Though curators had a meticulous plan for storing items during repairs, the evacuation of the objects was to start immediately and be completed within six months owing to the building’s calamitous state. The implication, at least to several people present at the meeting, was that the Amiranashvili Museum of Fine Art would cease to exist at its current location, and that its prized collection was in danger of being dispersed.
“Nobody knows where the objects should be evacuated,” Nana Burchuladze, chief curator of the museum’s medieval collection, told Eurasianet. “How should the articles be evacuated? Who will do it? The National Museum team already prepared a plan, already prepared a space and they [the new leadership] are just ignoring it!”
Multiple museum experts pointed to the impossibility of a six-month evacuation schedule. Irina Koshoridze, head of the Oriental Arts Department, pointed out that when her collection was moved to a nearby museum it took two years to safely transfer 5,000 objects. “And they want to move 139,000 items in six months? And we don’t know where they are moving? This is a major problem.”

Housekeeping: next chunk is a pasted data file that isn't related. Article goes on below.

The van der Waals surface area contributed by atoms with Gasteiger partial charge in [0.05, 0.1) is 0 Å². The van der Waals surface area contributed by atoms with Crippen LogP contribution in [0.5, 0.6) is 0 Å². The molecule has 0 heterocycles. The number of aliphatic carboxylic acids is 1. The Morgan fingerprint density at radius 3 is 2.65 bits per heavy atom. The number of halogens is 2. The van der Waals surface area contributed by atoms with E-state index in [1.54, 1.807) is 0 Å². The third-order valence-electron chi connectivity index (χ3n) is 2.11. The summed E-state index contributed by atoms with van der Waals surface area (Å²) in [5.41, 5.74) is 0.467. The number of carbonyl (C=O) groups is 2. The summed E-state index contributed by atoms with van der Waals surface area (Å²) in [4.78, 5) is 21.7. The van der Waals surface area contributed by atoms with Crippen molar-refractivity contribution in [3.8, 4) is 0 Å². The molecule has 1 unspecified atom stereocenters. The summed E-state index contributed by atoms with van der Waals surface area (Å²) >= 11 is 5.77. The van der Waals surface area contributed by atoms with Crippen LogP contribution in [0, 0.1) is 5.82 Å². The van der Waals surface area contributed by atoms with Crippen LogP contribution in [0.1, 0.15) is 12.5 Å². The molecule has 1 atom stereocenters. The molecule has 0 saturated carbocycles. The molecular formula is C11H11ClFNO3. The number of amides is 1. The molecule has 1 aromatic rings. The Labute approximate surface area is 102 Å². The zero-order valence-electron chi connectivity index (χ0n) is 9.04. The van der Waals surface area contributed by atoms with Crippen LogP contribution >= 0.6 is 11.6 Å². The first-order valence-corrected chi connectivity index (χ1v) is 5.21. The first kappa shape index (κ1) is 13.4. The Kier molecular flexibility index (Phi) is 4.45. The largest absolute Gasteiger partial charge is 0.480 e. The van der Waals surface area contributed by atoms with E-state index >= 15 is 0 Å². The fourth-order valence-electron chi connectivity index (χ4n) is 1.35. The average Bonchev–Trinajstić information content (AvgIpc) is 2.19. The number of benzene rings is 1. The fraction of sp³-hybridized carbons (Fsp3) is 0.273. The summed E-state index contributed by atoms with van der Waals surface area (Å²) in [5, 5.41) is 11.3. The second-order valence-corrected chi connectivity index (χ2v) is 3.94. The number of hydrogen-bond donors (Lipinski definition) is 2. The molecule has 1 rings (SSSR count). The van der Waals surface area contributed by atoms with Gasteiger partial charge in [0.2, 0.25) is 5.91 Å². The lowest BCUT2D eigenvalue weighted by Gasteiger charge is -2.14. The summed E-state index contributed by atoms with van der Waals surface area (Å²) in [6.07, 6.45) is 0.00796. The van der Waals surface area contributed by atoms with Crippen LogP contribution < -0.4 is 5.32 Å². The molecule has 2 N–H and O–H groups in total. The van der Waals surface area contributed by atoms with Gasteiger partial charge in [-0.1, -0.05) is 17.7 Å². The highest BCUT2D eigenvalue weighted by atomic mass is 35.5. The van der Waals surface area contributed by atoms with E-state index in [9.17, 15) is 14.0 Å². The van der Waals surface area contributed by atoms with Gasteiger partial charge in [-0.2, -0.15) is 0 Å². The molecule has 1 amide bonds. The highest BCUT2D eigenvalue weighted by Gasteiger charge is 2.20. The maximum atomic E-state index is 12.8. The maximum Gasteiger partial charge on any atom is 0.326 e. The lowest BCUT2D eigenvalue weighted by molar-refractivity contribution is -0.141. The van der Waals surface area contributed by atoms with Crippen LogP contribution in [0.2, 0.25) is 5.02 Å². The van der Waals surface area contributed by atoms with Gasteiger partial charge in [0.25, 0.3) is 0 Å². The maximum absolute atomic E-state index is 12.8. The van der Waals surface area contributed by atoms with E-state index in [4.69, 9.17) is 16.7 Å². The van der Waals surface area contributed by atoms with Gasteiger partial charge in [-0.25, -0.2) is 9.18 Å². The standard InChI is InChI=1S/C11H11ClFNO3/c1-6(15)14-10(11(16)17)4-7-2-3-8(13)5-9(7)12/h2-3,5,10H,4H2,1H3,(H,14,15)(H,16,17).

As news of the meeting leaked to the media, the Ministry of Culture stepped in and blamed the previous government, making the dispute unnecessarily political in the eyes of many in the museum community.
In a statement, the ministry said it was intent on “saving the unique exhibits of the museum” and accused the previous government, which left office in 2012, of allowing the museum to deteriorate. But rather than alleviating fears about the fate of the building, the rest of the statement seemed to confirm that the ministry had no intention of saving it. It quoted extensively from a hitherto unknown report by a specialist firm called Caryatid, which stated that owing to seismic activity and subsidence, attempting to save most of the structure would not be commercially viable.